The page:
Volume 95 Issue 9 | p. 11 | Concentrates
Issue Date: February 27, 2017

New approach plucks more sulfur from diesel fuel

Noncatalytic method eliminates recalcitrant sulfur compounds in fuels, could supplement current refinery desulfurization processes
Department: Science & Technology
News Channels: Organic SCENE, Environmental SCENE
Keywords: process chemistry, desulfurization, diesel fuel, sulfur dioxide, acid rain, thiophene
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Current refinery desulfurization processes use a metal catalyst and hydrogen at high temperature and pressure to remove sulfur from fuels, but they are ineffective against some compounds, such as alkylated dibenzothiophenes. A new approach can strip out sulfur from those compounds, making it potentially useful as a supplemental process to further lower the sulfur content of fuels.
Two reactions schemes compare a catalytic and noncatalytic method to remove sulfur from fuels.
 
Current refinery desulfurization processes use a metal catalyst and hydrogen at high temperature and pressure to remove sulfur from fuels, but they are ineffective against some compounds, such as alkylated dibenzothiophenes. A new approach can strip out sulfur from those compounds, making it potentially useful as a supplemental process to further lower the sulfur content of fuels.

An international industry-academic research team has reported a new approach to removing sulfur from diesel fuel that could improve vehicle performance and reduce the environmental impact of using fossil fuels. Gasoline and diesel contain residual amounts of natural organosulfur compounds that can foul catalytic converters and generate polluting sulfur dioxide. Refineries employ heterogeneous catalysts such as cobalt-doped molybdenum sulfide that use hydrogen at high temperature and pressure to strip out as much sulfur as possible from the fuel. But the most recalcitrant compounds, in particular alkylated dibenzothiophenes, are mostly left untouched. Researchers led by BP’s John W. Shabaker, UCLA’s Kendall N. Houk, and Caltech’s Robert H. Grubbs have devised a noncatalytic solution-based process that employs potassium tert-butoxide and alkylsilanes under mild conditions to create silyl radicals that cleave the C–S bond of the heterocyclic compounds, with the silicon whisking away the sulfur. The researchers show that the method, which they call KOSi, can reduce sulfur in diesel fuel to about 2 ppm, well below the current target of 15 ppm (Nat. Energy 2017, DOI: 10.1038/nenergy.2017.8). The researchers note that their proof-of-concept process will need to be adapted to function as a continuous refinery process, but they envision it could become a “polishing treatment” to supplement current desulfurization processes.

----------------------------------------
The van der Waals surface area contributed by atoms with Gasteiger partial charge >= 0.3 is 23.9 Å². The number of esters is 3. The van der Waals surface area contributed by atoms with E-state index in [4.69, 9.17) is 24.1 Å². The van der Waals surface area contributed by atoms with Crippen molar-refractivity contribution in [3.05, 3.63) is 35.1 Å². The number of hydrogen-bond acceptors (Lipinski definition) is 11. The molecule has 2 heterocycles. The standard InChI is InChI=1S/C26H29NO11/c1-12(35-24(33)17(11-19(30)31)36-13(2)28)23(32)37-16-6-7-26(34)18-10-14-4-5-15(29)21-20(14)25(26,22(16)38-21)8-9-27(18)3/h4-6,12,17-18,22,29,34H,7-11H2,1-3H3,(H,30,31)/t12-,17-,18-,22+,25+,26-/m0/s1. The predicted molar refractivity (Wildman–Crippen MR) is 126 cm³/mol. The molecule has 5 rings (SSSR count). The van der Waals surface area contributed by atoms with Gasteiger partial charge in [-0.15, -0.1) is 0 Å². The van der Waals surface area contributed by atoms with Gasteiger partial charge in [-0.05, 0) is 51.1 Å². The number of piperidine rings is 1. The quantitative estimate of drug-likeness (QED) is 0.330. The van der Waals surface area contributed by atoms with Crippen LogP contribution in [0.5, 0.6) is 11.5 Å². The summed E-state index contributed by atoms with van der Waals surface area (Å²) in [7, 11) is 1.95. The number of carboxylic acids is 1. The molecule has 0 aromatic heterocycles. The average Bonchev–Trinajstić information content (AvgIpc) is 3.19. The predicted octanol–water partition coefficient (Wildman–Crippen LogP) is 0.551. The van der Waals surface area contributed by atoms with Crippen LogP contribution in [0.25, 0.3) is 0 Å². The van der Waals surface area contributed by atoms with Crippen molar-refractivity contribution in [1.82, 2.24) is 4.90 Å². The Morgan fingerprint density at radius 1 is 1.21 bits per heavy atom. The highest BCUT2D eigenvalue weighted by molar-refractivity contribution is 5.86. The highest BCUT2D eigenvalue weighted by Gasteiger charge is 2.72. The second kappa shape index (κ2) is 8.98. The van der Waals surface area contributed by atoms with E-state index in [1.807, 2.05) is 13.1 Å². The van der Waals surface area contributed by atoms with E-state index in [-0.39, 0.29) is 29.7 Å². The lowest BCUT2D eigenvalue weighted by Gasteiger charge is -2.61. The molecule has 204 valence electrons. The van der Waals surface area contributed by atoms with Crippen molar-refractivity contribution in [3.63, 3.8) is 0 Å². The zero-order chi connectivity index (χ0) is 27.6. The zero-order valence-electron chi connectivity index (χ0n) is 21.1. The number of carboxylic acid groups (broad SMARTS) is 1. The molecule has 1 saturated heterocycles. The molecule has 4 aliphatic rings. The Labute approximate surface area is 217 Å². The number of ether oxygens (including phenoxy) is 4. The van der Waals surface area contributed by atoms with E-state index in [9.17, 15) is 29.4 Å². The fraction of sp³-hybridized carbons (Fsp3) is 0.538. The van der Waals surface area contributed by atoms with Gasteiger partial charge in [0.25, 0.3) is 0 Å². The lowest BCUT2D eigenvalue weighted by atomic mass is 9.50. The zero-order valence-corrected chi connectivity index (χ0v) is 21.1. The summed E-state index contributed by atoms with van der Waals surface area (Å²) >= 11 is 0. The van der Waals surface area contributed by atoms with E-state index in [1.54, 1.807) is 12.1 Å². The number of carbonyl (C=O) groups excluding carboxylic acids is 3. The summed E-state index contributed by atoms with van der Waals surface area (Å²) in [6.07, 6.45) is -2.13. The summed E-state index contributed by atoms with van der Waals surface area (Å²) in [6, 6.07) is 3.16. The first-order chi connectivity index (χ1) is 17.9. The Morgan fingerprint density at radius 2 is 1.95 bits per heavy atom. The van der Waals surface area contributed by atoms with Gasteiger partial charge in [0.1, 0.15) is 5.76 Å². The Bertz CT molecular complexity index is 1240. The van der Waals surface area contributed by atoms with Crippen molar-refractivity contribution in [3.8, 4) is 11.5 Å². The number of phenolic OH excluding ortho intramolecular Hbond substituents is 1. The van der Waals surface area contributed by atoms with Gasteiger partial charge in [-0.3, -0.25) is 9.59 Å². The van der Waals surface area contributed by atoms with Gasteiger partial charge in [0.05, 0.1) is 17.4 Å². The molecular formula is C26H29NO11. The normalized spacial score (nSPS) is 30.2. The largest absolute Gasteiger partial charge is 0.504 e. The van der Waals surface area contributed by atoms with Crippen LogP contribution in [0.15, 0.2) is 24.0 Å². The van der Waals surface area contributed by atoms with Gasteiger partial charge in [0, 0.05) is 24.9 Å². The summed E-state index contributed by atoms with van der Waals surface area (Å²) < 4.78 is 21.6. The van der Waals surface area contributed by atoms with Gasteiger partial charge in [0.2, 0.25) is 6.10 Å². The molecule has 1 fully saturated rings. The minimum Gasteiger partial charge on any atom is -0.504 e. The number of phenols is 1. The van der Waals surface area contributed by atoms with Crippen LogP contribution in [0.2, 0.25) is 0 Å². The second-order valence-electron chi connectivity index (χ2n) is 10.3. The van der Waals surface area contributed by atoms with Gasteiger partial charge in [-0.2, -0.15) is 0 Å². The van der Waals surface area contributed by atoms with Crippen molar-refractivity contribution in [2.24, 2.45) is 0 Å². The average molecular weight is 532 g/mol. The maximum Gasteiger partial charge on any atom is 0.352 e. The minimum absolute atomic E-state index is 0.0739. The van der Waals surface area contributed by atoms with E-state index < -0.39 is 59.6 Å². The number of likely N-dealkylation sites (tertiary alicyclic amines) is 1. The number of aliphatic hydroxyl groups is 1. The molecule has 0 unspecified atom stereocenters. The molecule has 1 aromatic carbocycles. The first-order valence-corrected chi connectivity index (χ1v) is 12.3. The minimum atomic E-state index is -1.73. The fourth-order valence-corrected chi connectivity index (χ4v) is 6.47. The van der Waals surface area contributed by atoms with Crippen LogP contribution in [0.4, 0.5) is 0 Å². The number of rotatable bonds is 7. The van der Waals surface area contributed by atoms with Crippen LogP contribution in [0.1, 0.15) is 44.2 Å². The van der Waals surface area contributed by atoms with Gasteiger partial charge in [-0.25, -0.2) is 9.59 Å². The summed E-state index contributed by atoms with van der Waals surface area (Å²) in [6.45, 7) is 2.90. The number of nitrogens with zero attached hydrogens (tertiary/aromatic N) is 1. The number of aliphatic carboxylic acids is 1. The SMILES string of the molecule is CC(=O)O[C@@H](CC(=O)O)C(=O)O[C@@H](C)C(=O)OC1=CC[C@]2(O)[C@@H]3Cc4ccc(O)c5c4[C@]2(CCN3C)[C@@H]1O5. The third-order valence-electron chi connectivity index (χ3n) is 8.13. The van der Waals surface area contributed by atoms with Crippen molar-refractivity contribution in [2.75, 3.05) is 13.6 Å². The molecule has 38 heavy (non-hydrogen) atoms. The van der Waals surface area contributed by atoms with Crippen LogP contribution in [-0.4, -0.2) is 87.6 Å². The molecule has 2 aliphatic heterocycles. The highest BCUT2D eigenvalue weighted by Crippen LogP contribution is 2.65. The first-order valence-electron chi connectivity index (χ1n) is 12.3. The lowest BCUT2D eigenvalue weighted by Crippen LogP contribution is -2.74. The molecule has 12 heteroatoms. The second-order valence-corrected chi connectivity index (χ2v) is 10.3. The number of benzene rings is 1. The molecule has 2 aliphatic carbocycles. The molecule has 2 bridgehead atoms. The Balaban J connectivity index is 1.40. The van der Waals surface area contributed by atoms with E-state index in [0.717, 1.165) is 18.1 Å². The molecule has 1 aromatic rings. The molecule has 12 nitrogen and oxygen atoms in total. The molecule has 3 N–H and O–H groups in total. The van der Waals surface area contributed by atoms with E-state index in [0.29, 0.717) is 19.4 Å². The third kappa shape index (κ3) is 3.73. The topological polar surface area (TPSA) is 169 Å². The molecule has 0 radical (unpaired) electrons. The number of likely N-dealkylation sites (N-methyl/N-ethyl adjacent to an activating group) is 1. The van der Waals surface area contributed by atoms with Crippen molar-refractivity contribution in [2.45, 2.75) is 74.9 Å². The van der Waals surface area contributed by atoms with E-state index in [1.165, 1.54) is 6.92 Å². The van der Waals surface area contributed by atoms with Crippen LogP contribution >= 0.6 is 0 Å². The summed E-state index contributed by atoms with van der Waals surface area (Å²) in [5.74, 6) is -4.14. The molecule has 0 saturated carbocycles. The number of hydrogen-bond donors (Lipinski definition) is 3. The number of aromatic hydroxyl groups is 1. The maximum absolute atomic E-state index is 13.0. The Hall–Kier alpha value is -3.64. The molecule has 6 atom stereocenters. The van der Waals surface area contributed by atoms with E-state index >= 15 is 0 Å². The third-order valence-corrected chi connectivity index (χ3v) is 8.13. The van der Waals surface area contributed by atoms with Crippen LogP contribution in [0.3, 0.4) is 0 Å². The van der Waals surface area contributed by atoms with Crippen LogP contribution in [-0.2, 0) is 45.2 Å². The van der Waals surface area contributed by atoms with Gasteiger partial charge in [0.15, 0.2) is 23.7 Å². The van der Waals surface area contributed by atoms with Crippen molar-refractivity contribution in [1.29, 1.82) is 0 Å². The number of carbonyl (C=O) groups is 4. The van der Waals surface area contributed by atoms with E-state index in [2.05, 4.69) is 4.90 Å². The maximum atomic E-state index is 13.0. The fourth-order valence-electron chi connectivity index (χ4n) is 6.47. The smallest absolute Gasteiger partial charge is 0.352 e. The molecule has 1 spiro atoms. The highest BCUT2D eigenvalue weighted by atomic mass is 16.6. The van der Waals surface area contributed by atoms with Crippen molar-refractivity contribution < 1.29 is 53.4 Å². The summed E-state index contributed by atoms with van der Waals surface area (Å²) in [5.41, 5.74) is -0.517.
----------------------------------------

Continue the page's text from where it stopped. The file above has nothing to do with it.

Chemical & Engineering News
ISSN 0009-2347
Copyright © American Chemical Society
Comments
Robert Buntrock (Thu Mar 02 16:34:10 EST 2017)
It's been known for decades that heteroaromatic sulfur and nitrogen are the most difficult compounds to remove from both crudes and fuels. This reaction looks promising on the face but it's a non-catalytic reaction and to develop a viable process any such desulfurization would have to be catalytic, especially on the scales required.

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